The Pentagon’s decision to end its ban on women-in-combat — a change announced, formally, this afternoon — is simply a decision whose time, in many, many ways, has come. But it is also, importantly, a decision that technological advances have made easier: more sensible, more practical, more impermeable to objection. While some will still make social and cultural arguments against women serving on the front lines — most of which will boil down to the idea that it’s hard for “bands of brothers” to coalesce when sisters are part of the equation — most other objections are now, or will soon be, preempted. And that’s in part because of technology.
Read more. [Image: David Kamm, U.S. Army Natick Soldier RD&E Center]
Their industry rewards intimacy, often driving photographers closer to the sharp edge of conflict. But after capturing those last breaths and cities laid waste by violence, these photographers are left to scroll through the day’s shots before wiring the most gripping images to newsrooms around the world.
Some photographers try to lose themselves in the technical elements of their images: the exposures and f-stops, saturation and white balance. These aspects allow a modicum of control. The most successful are praised and rewarded for their work. The events that shock their humanity, serve as fuel for their professional career. But sometimes, when trauma weighs too heavily — when those recorded moments become too ‘decisive’ — photographers internalize what they’ve seen. Like soldiers, photographers can carry these wars home
Read more. [Images: Ashley Gilbertson]
On December 7, 1941, the Imperial Japanese Navy launched a surprise attack on the United States, bombing warships and military targets in Pearl Harbor, Hawaii. More than 350 Japanese aircraft attacked the naval base in two waves, strafing targets, dropping armor-piercing bombs, and launching torpedoes toward U.S. battleships and cruisers. The U.S. forces were unprepared, waking to the sounds of explosions and scrambling to defend themselves. The entire preemptive attack lasted only 90 minutes, and in that time, the Japanese sunk four battleships and two destroyers, pummeled 188 aircraft, and damaged even more buildings, ships and airplanes. (Two of the battleships were later raised and returned to service.) Some 2,400 Americans were killed in the attack; another 1,250 were injured, and a huge shock was dealt to United States. After the attack, Japan officially declared war on the United States. The next day President Roosevelt delivered his famous “infamy” speech, and signed a formal declaration of war against the Empire of Japan. Within days, Nazi Germany and the Kingdom of Italy also declared war on the United States, and the U.S. reciprocated soon after. (This entry is Part 7 of a weekly 20-part retrospective of World War II)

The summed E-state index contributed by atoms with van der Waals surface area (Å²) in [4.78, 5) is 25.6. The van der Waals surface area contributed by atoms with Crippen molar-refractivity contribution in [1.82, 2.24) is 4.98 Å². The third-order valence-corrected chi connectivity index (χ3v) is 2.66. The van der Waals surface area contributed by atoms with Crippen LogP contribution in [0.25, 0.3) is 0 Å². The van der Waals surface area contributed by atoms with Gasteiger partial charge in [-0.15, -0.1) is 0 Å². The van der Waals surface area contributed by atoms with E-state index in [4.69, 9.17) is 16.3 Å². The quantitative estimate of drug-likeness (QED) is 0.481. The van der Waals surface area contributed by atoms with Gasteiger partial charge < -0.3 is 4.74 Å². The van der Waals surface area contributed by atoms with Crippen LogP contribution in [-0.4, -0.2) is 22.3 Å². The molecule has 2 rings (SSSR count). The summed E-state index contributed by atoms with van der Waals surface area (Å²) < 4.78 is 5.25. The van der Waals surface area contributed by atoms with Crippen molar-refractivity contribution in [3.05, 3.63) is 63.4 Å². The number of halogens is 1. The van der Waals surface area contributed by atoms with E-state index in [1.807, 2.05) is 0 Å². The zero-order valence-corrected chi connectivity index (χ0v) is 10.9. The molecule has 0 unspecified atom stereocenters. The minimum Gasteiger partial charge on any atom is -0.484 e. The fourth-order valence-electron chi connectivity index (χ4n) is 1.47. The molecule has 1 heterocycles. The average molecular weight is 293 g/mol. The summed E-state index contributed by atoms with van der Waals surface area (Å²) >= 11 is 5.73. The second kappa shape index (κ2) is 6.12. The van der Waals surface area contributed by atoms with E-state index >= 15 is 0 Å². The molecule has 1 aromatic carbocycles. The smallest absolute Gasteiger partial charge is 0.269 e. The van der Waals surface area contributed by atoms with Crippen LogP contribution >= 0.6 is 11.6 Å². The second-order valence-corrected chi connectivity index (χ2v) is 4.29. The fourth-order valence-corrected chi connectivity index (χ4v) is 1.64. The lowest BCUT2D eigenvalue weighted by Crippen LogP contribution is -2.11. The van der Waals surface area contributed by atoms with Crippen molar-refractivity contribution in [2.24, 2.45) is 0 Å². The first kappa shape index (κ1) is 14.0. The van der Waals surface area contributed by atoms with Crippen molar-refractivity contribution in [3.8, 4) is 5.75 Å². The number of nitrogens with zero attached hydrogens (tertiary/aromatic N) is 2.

See more. [Images: AP, U.S. Navy]
December 4th is National Cookie Day!
U.S. Marine Corps CPL. Victor Medrano prepares chocolate chip cookies for the crew of the aircraft carrier USS NIMITZ (CVN 68). Nimitz is deployed to the Persian Gulf in support of Operation Southern Watch, 01/29/1998
Almost anyone is capable of cheating, given the right circumstances. The trick is to avoid compromising situations in the first place.
Read more. [Image: Christopher Berkey/AP Images]
A week ago today, superstorm Sandy powered ashore, making landfall in the U.S. and wreaking havoc across the northeast. Damage estimates now reach as high as $50 billion, which would make Sandy the second-costliest Atlantic hurricane in history. At least 113 lives were lost across 10 states, and more than 1 million people are still without power across New York and New Jersey. Where the damage was worst, aid workers, National Guardsmen, soldiers, and groups of civilian volunteers arrived, bringing supplies, beginning cleanup, providing what was needed — in many cases, neighbor helping neighbor. Collected here are images of Sandy recovery from just the past weekend, showing what has been accomplished so far and the massive amount of work that remains to be done. See also the earlier entry: Hurricane Sandy: After Landfall.
See more. [Images: AP, Reuters, Getty]
Looking back on the troubled wars in Afghanistan and Iraq, many observers are content to lay blame on the Bush administration. But inept leadership by American generals was also responsible for the failure of those wars. A culture of mediocrity has taken hold within the Army’s leadership rank—if it is not uprooted, the country’s next war is unlikely to unfold any better than the last two.
Read more. [Image: Darren Braun]
Advancements in robotics are continually taking place in the fields of space exploration, health care, public safety, entertainment, defense, and more. These machines — some fully autonomous, some requiring human input — extend our grasp, enhance our capabilities, and travel as our surrogates to places too dangerous for us to go. NASA currently has dozens of robotic missions underway, with satellites now in orbit around our moon and four planets — and two more on the way to Ceres and Pluto. Gathered here are recent images of robotic technology at the beginning of the 21st century.
See more. [Images: USMC/Sgt. Mallory S. VanderSchans, AP Photo/Yonhap, Park Dong-joo]
[Image: NATO via Wired]
Traditionally used for blind, deaf, or physically disabled patients, service dogs have only recently been trained to perform tasks that can improve PTSD symptoms, like wake a veteran from a nightmare or create a buffer in large crowds or public places.
Patients often experience dramatic improvement, say service dog experts. They feel renewed confidence in social situations, decrease medication use, and are less likely to startle. Some veterans say it’s the only treatment that ever worked so well.
Read more. [Image: Lucas Jackson/Reuters]